• Shelves and shelves of colored produce.

  • The hot sun beating down.

  • Phone calls.

    And finally the meltdown. A meltdown like I haven’t suffered in months, possibly in a year, maybe two.

The flight from Pittsburgh to Boston was fine. No screaming kids. No loud adults. Boston to Tel Aviv was not so fine. Whiny kid in the seat in front, nagging kid to the left. Their voices cut through the veneer of numbness induced by my noise canceling headphones helped.

The train ride was fine, and I seemed to be handling the jet lag okay. But on my first morning, as soon as I stepped out into the midday sun, I knew I would be in trouble. I wore a hat, I stuck to the shade as much as possible. But the bloody brain objected with a touch of vertigo, headaches, a sense of heaviness.

The bloody brain stopped playing nice on the fifth day, after a walk to and from the grocery store. I could tell, the sun was too much, the heat and light seared through my brain. But I continued to push myself, helping Mum with the groceries. Even though I realized I needed to give my brain a rest, I sat with her while she took one phone call after the next. I knew, but I didn’t want to worry anyone. Dad’s ill-health was enough of a concern.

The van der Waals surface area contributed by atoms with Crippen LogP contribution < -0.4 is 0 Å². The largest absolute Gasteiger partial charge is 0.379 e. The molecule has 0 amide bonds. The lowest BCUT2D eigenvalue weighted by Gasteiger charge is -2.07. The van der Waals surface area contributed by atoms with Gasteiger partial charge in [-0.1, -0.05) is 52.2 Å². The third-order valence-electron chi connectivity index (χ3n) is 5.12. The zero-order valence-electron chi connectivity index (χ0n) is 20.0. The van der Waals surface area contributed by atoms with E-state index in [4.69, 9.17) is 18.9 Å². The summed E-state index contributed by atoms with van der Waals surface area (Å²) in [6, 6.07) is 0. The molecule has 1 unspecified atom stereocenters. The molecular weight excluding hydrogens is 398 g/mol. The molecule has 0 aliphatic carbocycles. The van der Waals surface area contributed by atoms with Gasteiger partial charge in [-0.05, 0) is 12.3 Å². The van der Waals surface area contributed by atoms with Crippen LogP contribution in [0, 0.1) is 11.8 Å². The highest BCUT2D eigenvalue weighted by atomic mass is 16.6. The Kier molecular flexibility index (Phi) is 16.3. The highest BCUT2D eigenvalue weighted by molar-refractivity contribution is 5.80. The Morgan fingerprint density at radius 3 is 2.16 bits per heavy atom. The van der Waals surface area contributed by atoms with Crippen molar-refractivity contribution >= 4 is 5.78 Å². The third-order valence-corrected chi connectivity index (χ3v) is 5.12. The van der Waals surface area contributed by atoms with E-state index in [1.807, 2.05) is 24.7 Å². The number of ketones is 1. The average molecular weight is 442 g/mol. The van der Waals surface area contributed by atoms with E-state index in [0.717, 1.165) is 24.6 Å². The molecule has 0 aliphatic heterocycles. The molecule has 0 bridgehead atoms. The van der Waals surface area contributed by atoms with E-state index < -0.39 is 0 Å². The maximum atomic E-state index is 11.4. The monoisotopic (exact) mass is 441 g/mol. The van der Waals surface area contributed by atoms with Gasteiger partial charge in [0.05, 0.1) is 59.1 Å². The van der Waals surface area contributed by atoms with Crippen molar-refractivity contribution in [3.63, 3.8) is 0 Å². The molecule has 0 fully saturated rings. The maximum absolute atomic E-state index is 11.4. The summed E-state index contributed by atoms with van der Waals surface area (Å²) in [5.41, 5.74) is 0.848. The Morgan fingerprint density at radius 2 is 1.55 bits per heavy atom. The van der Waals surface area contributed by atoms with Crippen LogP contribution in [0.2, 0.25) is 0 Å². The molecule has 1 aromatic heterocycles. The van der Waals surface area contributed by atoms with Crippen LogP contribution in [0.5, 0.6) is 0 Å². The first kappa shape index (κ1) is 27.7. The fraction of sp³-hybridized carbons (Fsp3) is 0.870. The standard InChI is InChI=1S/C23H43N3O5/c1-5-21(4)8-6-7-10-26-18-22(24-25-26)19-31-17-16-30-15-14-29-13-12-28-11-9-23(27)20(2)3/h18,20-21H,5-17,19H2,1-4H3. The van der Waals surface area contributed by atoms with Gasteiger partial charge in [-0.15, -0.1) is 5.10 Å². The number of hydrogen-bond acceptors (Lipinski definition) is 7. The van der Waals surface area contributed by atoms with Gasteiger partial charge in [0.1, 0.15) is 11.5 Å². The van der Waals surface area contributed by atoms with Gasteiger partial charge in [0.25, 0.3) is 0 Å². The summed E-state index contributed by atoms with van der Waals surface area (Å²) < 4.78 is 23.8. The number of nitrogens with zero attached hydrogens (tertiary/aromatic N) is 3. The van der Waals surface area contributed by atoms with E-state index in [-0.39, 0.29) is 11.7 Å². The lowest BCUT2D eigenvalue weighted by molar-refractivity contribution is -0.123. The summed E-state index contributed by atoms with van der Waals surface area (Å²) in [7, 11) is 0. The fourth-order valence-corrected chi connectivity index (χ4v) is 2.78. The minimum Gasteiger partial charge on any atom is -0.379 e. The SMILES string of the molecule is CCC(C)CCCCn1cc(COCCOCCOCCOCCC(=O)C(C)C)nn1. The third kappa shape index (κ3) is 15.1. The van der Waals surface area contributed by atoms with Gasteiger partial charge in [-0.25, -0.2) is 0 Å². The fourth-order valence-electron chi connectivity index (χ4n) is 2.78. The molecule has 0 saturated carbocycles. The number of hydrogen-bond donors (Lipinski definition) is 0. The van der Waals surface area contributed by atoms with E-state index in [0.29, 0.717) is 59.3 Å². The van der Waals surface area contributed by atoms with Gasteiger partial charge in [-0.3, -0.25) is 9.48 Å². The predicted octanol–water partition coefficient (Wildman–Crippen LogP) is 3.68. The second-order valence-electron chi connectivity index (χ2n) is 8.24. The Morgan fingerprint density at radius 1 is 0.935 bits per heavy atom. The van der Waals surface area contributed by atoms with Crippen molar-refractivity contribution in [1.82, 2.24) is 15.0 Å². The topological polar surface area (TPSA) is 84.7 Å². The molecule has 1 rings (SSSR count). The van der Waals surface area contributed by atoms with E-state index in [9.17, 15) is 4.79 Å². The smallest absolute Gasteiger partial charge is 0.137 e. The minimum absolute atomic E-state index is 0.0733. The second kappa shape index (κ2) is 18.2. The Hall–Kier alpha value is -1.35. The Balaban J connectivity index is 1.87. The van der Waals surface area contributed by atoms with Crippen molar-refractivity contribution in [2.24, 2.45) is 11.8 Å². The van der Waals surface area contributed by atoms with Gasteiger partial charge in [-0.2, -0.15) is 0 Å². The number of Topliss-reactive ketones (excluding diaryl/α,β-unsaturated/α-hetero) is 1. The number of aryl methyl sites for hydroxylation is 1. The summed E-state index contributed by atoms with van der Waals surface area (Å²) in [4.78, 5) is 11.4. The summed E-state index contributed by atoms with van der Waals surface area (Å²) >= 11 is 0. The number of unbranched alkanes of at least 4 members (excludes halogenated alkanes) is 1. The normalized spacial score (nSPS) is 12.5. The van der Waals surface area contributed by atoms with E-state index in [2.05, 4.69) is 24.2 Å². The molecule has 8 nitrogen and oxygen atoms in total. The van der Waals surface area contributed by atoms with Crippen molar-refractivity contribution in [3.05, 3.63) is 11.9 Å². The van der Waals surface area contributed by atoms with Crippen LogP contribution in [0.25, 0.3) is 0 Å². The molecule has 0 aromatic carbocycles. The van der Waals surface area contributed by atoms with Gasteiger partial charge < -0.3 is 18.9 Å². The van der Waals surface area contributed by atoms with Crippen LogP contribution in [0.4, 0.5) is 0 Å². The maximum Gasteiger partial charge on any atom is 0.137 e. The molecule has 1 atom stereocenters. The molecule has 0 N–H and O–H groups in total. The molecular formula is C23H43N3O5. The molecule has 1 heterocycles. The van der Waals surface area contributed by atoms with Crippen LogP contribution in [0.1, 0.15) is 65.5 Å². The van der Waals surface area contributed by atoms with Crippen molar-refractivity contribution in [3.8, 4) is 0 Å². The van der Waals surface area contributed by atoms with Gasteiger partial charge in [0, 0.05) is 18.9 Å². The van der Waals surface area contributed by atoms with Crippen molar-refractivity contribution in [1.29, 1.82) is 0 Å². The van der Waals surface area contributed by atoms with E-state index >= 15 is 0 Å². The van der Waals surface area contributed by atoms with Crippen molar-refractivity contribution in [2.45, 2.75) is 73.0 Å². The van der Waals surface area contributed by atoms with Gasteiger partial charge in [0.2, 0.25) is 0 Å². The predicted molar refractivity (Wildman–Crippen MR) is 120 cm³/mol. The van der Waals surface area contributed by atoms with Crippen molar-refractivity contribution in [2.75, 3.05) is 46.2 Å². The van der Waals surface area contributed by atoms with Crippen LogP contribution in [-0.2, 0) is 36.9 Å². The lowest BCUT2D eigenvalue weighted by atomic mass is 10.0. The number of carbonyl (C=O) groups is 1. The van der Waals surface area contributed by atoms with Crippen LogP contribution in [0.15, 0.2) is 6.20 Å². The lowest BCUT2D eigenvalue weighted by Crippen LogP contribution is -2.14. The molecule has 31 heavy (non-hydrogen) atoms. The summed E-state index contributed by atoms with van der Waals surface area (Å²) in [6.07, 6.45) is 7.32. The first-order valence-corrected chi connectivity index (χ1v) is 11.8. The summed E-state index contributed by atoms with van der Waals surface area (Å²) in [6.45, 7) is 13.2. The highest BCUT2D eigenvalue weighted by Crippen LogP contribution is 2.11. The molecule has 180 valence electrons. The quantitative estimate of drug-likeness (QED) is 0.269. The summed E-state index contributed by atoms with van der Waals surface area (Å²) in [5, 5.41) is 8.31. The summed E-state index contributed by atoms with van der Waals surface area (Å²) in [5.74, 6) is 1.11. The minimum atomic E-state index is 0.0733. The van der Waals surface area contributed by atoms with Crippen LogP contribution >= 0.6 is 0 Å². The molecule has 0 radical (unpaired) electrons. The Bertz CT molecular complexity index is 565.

And finally it caught up with me, despite the naps I took every day, despite peiodic breaks in the silence of my air conditioned room. My brain could no longer manage the heat, emotions, noise, colors.

Tears streaming down my cheeks, I escaped to my room. Tears and more tears, dripping onto the floor, mingling with the snot, soaking my pillow.

It’s time for a nap.


That elusive other shoe finally dropped on my last day in Israel. When did the headache start? In the morning before I left? Or was it the afternoon? I was certainly in bad shape by the time I said goodbye to my parents in the evening.

Unlike the rest of the headaches I suffered throughout my trip, this was a real killer. I knew at its onset that there was no appeasing this one, that no amount of meds or ginger or turmeric, or anything, would prevent it from escalating into the screaming red zone.

I had hoped for the best case scenario, where the inevitable other shoe would wait to drop until I returned home. I suspected it would happen during the trip. The possibility that it would drop en route was unthinkable.

Not only did the unthinkable happen, but it got really bad at the worst time possible, when there was absolutely no hope for any form of respite until I reached home, more than twenty four hours later, when all it could do was worsen.

My ability to function through my headache became iffy before I left my parents' house. But I held it together, somehow. I had to. I didn't want to worry them unduly. And I still had to manage the taxi ride to the railway station, then the train ride to the airport, then passport control and security and boarding the plane.

At various points along the way the odd whimper of pain escaped before I managed to stifle it. Focusing on holding myself back from bursting into tears intensified the pain. It also caused an odd ringing in my ears, which exacerbated it further, as did moving and thinking.